The Lobster (2015)
Editor’s Note: The following review is part of our coverage of the 2015 Cannes Film Festival. For more information please visit www.festival-cannes.com/en or follow the Cannes Film Festival on Twitter.
Yorgos Lanthimos returns to the Croisette after winning the Un Certain Regard prize for his bizarre feature Dogtooth back in 2009. This year the Greek director moves up in the ranks of the festival by competing for the Palme d’Or with his star-studded English-language dystopian love story The Lobster that can also ironically be described as a satire of our relationship and dating-obsessed society where couplehood represents the superior way of life.
…[The Lobster] can also ironically be described as a satire of our relationship and dating-obsessed society where couplehood represents the superior way of life.
Colin Farrell stars in Lanthimos’s black comedy as David, the main protagonist who is forced to move to a match-making institution when he is left by his wife and facing solitude. At The Hotel, a ridiculously strict and overly controlled institution, he is supposed to find a suitable partner within 45 days. If he succeeds, he will be able to move back home to The City with his new partner but if he fails to fall in love, he will be transformed into an animal of his choice: a lobster.
A single person can not be considered as being part of this absurd society and is therefore rejected and shut out of any human interaction. The only other option besides finding a partner at The Hotel or being transformed into an animal, is leading a risky life in The Woods as a so called Loner. To lead this opposing lifestyle, people have to escape The Hotel and risk their lives on a regular basis during the hunt - a morbid ritual of The Hotel, where Singles go hunting for Loners in the forest in order to expand their stay at the institution. With every Loner they kill they earn an extra day and have the possibility to increase the chances of finding a suitable partner.
While The Woods seems to be a place of freedom compared to The Hotel, it turns out to be just another extreme community with strange rules. Through David, the audience is introduced to both modes of living. At first, he is forced to find a partner during weird dating events at The Hotel and punished when he is not acting according to their rules and regulations. If someone is caught masturbating, that person might end up with his right hand stuck in a toaster for example, just to learn a valuable lesson. Once David rejects the idea of finding a partner by force or leading a doomed life as a lobster, he manages to escape the institution to live in The Woods where he finds himself caught in different regime. The Lone Leader (Léa Seydoux) of The Woods does not tolerate any human interaction including flirtation. Unfortunately, it is at exactly this lonesome place where David falls in love with the Short Sighted Woman (Rachel Weisz).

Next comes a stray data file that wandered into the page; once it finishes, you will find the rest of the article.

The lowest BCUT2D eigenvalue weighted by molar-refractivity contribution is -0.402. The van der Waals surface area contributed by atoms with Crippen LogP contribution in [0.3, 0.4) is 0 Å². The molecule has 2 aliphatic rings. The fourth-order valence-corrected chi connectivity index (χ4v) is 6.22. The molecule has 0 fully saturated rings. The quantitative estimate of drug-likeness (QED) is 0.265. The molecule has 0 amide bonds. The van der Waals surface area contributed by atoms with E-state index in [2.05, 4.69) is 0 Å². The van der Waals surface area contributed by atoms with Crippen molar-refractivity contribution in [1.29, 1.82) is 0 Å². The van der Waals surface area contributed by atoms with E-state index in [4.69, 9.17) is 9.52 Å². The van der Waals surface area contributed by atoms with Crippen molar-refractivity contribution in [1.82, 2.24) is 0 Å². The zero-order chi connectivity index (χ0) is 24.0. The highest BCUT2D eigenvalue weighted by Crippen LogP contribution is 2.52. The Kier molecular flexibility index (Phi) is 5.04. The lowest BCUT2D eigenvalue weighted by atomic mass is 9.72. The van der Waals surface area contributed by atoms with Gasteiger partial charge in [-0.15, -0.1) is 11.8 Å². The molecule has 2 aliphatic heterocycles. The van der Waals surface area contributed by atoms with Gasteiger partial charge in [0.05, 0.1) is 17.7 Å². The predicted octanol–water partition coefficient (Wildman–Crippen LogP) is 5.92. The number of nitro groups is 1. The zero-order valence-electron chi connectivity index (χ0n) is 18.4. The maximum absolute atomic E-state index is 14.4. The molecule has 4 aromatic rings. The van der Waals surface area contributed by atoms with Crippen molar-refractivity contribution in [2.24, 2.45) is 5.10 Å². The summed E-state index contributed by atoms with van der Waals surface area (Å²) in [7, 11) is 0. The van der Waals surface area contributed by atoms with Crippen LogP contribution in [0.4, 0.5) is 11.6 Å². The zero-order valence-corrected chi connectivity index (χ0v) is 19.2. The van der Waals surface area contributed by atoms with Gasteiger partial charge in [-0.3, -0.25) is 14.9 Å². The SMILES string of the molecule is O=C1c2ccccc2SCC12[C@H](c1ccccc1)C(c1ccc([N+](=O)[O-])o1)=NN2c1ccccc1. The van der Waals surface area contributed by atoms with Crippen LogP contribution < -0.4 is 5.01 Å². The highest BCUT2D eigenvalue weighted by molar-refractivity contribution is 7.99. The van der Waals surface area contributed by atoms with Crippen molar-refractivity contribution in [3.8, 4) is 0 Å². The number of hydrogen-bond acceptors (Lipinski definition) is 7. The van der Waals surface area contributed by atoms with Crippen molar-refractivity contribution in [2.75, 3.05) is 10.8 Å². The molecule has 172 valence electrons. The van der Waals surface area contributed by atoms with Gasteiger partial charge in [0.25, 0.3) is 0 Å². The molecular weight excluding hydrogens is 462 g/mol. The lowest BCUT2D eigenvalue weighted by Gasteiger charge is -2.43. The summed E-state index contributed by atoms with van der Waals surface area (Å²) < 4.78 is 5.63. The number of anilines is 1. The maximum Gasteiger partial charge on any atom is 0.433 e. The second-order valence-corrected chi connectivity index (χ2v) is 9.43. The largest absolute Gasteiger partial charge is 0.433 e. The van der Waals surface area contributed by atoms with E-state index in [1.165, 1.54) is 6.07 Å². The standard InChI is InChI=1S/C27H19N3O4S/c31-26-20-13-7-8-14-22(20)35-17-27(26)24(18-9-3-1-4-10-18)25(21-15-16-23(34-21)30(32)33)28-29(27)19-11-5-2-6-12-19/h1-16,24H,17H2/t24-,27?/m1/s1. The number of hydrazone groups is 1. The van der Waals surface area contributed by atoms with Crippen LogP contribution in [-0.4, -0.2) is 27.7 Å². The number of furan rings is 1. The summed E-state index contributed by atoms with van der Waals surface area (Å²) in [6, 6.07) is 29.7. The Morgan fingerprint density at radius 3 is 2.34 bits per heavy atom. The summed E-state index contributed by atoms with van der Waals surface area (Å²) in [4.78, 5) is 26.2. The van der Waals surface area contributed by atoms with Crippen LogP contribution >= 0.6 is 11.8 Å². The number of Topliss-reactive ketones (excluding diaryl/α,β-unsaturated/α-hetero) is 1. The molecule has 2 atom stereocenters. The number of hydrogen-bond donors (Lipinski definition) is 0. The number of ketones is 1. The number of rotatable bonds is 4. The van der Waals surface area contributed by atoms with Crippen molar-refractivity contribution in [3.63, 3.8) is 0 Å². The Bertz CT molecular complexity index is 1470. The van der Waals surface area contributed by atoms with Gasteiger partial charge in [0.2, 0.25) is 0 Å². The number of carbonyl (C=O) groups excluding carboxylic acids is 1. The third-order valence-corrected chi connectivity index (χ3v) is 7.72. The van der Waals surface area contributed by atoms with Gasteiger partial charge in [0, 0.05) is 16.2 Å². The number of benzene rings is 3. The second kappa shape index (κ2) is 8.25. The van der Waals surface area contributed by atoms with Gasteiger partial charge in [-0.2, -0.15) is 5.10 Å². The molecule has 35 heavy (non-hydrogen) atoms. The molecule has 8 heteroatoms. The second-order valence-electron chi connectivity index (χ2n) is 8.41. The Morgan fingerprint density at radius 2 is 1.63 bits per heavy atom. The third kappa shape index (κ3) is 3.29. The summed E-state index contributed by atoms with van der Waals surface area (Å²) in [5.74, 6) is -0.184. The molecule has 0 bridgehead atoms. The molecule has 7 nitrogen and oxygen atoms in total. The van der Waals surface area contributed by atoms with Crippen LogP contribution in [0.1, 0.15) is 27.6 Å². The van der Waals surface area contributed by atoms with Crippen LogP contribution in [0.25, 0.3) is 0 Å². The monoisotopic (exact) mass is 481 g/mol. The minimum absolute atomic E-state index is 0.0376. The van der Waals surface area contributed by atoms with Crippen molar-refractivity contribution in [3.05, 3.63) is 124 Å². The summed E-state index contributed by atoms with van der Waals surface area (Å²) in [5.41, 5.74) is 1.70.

Despite all the weirdness, David and the Short Sighted Woman complete each other in this strange society, also thanks to the unique performances by Farrell and Weisz.
The two contrasting worlds offer many comical, yet very awkward situations that are underlined by dry humor and satirical elements. The interaction between the characters is exaggerated through cold and distant behavior, mechanic and clumsy body language and movement. It is a lot of fun to watch these characters act similar to robots, when they are supposed to interact in the most human ways according to The Hotel for example. Despite all the weirdness, David and the Short Sighted Woman complete each other in this strange society, also thanks to the unique performances by Farrell and Weisz.
The Lobster definitely benefits from its witty screenplay, co-written by Efthimis Filippou and Yorgos Lanthimos, with its absurd and comical setting, the dry humored and sharp dialogues and its eccentric characters but also from the intentionally monotonous, mechanic performances by its actors.